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Troy Paiva

Issue 50 Aug / Sep 2009

Sharon Stammers caught up with the cult photographer at a recent Fagerhult UK seminar.

I came across the photographer Troy Paiva in the most tenuous of links. My mum had cut out a photo in a magazine of an abandoned garage lit in an eerie blue filmic light. There was something not quite right about it. It said it was inspired by cult photographer Troy Paiva. ‘Interesting,’ I thought and hit the Google button. So I came across Troy’s work without even seeing one of his own photographs. I thought that he must be a cult figure to permeate the world of photography like that and stored away the info for another day.

Then the opportunity to ask him over to London for a talk occurred. As part of their Masters of Light seminar season Fagerhult were approaching various cult figures in lighting to come and speak. The season examines the mastery of different types of lighting practioners and the medium they work in. Here was a chance to contact some very cool people and persuade these ‘Masters of Light’ who inform and inspire our work to come in person. So this is what happened; Tadao Ando was un-contactable, Ingo Maurer said yes but not until 2010 or 2011, Max Keller said yes but he would only speak in German. Troy Paiva was up for the chance to dust off his passport and try out his photography style in the UK.

The talk was held on June 4th and centred on his vast body of work and the development of his light painting techniques. He describes himself as someone who has explored the deserted back roads of the American Southwest, since the 1970s, starting in 1989 to document “the abandoned underbelly of America” by the light of the full moon. After years of development and perfecting his technique, Troy’s work is now created using a method he calls ‘light painting’, perfect for capturing the atmosphere and mystery of the modern ghost towns and eerie junkyards he was already exploring. The coloured lighting in the photographs is achieved using a flashlight or strobe flash covered with theatrical lighting gels. Troy emphasises that the lighting effects are all done during the exposure and the images do not get altered in Photoshop.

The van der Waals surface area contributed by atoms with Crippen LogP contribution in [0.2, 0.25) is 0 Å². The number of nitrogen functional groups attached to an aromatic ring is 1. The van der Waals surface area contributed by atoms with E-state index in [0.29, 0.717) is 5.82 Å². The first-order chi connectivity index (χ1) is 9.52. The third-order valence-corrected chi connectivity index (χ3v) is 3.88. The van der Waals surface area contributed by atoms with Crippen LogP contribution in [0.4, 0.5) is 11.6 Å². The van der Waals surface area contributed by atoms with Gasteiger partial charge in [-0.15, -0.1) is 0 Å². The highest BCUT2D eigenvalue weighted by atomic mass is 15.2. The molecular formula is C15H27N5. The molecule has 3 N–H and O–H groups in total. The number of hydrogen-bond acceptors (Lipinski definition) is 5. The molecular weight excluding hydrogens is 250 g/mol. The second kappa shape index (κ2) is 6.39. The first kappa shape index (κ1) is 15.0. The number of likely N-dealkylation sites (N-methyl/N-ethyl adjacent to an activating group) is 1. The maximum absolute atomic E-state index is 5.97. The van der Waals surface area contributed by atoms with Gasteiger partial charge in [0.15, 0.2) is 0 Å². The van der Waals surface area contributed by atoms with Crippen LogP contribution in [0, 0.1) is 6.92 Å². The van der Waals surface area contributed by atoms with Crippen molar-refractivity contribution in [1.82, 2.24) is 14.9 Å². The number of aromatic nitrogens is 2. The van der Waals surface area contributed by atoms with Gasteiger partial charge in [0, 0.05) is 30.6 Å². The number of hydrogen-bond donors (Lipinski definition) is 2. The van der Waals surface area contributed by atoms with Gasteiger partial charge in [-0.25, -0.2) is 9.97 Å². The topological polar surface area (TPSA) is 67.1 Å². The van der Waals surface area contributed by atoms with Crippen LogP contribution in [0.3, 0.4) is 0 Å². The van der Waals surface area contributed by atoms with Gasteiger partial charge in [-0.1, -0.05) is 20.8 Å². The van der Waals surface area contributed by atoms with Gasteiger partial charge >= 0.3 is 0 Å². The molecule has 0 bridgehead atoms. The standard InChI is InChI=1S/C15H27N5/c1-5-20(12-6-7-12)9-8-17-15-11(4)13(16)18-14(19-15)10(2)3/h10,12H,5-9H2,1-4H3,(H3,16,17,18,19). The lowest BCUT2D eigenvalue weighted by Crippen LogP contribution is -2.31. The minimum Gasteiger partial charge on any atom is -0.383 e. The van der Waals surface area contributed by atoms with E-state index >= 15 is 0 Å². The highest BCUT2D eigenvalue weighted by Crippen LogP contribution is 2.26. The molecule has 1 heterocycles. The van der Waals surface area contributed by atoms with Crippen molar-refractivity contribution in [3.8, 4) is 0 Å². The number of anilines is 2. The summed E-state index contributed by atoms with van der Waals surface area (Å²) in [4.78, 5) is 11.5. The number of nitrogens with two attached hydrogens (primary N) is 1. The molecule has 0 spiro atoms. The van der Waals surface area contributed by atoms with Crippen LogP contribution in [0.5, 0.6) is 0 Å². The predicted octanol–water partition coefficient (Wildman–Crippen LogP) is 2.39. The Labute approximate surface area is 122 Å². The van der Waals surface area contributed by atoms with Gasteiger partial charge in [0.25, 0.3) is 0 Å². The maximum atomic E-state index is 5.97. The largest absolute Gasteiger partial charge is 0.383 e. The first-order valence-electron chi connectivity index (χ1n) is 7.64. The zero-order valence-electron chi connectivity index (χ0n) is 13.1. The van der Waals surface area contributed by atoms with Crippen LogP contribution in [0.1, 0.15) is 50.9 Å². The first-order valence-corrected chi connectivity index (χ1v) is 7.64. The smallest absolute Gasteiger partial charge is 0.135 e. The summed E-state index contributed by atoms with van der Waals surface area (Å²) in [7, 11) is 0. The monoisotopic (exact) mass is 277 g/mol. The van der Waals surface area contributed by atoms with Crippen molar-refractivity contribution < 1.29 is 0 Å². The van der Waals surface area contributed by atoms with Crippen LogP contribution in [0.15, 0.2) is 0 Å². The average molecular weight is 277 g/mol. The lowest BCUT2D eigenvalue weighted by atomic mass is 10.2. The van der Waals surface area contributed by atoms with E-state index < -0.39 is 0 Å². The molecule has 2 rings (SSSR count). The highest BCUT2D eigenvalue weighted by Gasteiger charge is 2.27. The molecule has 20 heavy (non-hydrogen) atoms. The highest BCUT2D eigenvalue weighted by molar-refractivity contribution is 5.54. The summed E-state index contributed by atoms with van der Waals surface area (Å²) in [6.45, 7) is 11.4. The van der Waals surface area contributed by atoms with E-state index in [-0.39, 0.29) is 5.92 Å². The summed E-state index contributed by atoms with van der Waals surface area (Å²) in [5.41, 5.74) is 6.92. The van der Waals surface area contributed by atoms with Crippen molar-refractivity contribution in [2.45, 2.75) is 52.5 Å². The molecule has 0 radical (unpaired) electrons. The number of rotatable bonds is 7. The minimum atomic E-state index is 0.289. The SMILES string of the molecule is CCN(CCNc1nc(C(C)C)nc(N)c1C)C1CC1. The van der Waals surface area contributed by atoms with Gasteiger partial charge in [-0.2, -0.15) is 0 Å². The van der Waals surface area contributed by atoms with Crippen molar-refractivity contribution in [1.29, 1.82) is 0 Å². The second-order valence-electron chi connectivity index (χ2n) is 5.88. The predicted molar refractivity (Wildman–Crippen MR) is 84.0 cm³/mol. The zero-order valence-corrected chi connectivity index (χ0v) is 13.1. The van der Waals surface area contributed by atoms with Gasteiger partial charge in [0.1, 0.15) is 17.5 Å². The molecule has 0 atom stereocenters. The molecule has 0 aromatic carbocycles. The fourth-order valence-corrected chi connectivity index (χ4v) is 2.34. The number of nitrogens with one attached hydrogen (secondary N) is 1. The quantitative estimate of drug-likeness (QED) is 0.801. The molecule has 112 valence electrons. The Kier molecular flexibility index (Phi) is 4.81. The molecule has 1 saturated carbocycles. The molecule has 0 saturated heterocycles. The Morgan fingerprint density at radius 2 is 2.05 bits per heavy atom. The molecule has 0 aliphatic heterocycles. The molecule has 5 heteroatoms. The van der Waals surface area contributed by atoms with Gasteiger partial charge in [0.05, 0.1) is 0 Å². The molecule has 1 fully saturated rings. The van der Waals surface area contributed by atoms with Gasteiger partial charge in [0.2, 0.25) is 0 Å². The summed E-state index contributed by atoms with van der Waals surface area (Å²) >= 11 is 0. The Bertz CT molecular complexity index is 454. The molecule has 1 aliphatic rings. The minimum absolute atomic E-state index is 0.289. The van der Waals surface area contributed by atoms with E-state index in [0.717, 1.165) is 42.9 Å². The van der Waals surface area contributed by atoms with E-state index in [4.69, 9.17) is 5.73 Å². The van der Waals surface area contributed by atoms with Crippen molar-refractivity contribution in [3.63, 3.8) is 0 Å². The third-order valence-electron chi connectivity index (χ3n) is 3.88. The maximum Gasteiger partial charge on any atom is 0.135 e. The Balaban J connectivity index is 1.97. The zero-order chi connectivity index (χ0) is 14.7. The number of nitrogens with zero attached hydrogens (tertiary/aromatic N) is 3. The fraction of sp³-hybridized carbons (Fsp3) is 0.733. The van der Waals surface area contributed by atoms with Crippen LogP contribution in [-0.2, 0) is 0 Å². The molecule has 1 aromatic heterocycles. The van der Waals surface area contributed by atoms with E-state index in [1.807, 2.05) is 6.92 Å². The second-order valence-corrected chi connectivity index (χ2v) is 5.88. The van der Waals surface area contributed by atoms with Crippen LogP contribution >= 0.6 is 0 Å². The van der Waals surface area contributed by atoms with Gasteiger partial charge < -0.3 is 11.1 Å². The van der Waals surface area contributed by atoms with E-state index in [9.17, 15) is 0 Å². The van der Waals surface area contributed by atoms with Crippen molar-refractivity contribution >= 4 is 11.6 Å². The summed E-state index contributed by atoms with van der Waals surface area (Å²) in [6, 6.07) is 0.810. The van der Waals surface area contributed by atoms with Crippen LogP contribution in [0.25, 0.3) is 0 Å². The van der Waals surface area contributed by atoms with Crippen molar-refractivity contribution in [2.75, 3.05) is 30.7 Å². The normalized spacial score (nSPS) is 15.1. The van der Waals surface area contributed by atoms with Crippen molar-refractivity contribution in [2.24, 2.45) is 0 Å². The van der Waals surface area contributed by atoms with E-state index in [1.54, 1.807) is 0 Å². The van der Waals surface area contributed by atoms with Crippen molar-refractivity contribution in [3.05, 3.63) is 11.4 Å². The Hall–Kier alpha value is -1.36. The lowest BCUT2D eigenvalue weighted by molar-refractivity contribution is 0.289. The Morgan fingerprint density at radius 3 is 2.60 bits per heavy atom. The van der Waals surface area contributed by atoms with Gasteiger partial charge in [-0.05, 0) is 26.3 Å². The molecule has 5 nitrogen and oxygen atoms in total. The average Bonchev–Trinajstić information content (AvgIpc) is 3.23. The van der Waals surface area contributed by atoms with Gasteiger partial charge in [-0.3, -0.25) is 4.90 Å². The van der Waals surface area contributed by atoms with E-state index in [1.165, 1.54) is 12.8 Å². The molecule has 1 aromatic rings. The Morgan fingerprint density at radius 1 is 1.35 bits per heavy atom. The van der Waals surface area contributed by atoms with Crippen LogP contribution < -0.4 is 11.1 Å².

“Its effect reanimates these dead places, turning them into mutant tableaus of some vaguely familiar parallel universe. The minutes-long exposures allow the stars to spiral around Polaris and the moving clouds to smear ethereally across the sky. Many of these subjects are already gone; bulldozed, burned down, subdivided, melted for scrap or simply vanished beneath the shifting desert sand.”

In addition to countless appearances in print, online and in galleries, Troy has published two books and regularly holds workshops that people wait years to get on. Not only a cult hero in the pioneer of night photography, Troy is seen as one of the forerunners in the subculture of Urban Exploration; trespassing in abandoned factories, decommissioned military bases and other derelict industrial landscapes. Check out his website for a complete guide to Light Painting and lots of top tips for safe Urban Exploration.

His low cost but high impact lighting techniques have been adopted by amateur and professional photographers all over the world which is what has made him a cult figure in photography and indeed a master of light.


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